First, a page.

Dr. David Eisen, Toronto’s first Jewish radiologist, was always intrigued with Jewish history. The youngest son of a Galician peddler who came to Toronto about 1902, David Eisen attended the University of Toronto’s medical school from 1917 to 1922, and joined the Mount Sinai Hospital after graduating.
A quarter of a century ago, Eisen published a diary of his medical school years. Although he died in 1987 at the age of 87, his Diary of a Medical Student stands as a modest contribution to the subject of Toronto’s Jewish history.
Despite his rigorous medical studies, Eisen was involved with various Judaic organizations, such as the Toronto Hebrew Students Association, the Menorah Society and the Zionist Institute. He records that the city seemed unwilling or unable to accommodate to the growing number of Jews in its midst. “Yom Kippur today,” he records on September 26, 1917. “Lectures started but I did not attend. I spent the morning in the recently founded synagogue across the street….”
Perhaps the most interesting entries in Eisen’s diary recall the flu epidemic that claimed 58 people in one day, the firecrackers and bonfires on downtown streets upon news of the Armistice, and the Jewish life, glimpsed in passing but telling detail.
December 10, 1917: “The British capture of Jerusalem was announced today. I certainly felt a thrill when I heard about it. I was retrieving my hat and coat from the cloak-room attendant at the Reference Library and noticed the large headlines in the newspaper that he was reading. When I reached Spadina Avenue, I bought all three evening papers….”
November 18, 1918: “Today I noticed in the Star Weekly an article in the form of a review of a book written by a Dr. Rihbany, a Syrian, who pleads the Arab cause and asks America ‘to save the Near East’ from the rapacious Zionists. Quite a few misleading statements were made by the reviewer, presumably on the basis of what appeared in the book. I wrote a letter to the Star criticizing the review.”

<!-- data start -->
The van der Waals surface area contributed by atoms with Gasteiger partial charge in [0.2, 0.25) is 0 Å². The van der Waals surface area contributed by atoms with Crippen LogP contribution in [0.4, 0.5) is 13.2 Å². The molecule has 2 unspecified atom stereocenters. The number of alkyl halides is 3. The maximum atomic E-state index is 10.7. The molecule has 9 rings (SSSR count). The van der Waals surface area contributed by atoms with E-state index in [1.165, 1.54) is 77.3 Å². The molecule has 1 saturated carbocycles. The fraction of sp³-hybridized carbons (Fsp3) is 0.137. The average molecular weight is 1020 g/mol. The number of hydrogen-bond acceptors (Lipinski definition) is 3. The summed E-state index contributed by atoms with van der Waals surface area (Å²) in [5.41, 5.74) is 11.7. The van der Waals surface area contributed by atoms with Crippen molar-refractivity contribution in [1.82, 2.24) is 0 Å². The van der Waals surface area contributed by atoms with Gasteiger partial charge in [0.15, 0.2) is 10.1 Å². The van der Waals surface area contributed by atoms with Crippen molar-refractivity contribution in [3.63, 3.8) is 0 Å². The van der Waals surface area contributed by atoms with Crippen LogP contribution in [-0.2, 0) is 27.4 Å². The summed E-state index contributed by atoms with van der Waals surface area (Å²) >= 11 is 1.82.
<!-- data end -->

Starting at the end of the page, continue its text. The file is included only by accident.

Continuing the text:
In 1957 Eisen published an interesting treatise on Toronto’s Jewish doctors, later reprinted as a booklet with a portrait of Moses Maimonides on the cover. Toronto’s first Jewish doctor, Samuel Lavine (1875-1959), made his early rounds on a bicycle, but later changed to the “more fashionable, but less dependable, automobile,” he noted.
In 1965, Eisen became the chief archivist for the Holy Blossom Temple, whose bulletin often carried delightful little historical pearls from him. He wrote about the city’s early Jewish settlers, pioneers in the clothing industry, Toronto’s first synagogue, the Richmond Street synagogue, and how the Holy Blossom acquired its unusual name.
An habitue of archives and libraries, he discovered a picture of Toronto’s first synagogue and made a comprehensive study of burials in the 150-year-old Pape Avenue cemetery. He wrote about Rabbi Elzas, an early rabbi, and received an informative letter from Elzas’s elderly daughter in New York. In a column on Arthur Wellington Hart, the first Jew known to live here (from about 1833), he wrote: “Those of our co-religionists who are insurance agents can now hold their occupational heads high in the knowledge that theirs is the oldest Jewish business in Toronto!”
Eisen’s diary throws little light on his years at Mount Sinai, which had only 35 beds when he started working there alongside L.J. Solway, A.I. Willinsky, L.J. Breslin and other pioneering Jewish medics. Eisen was not among this first wave of Jewish doctors — but he managed to make his mark on local Jewish history, all the same. ♦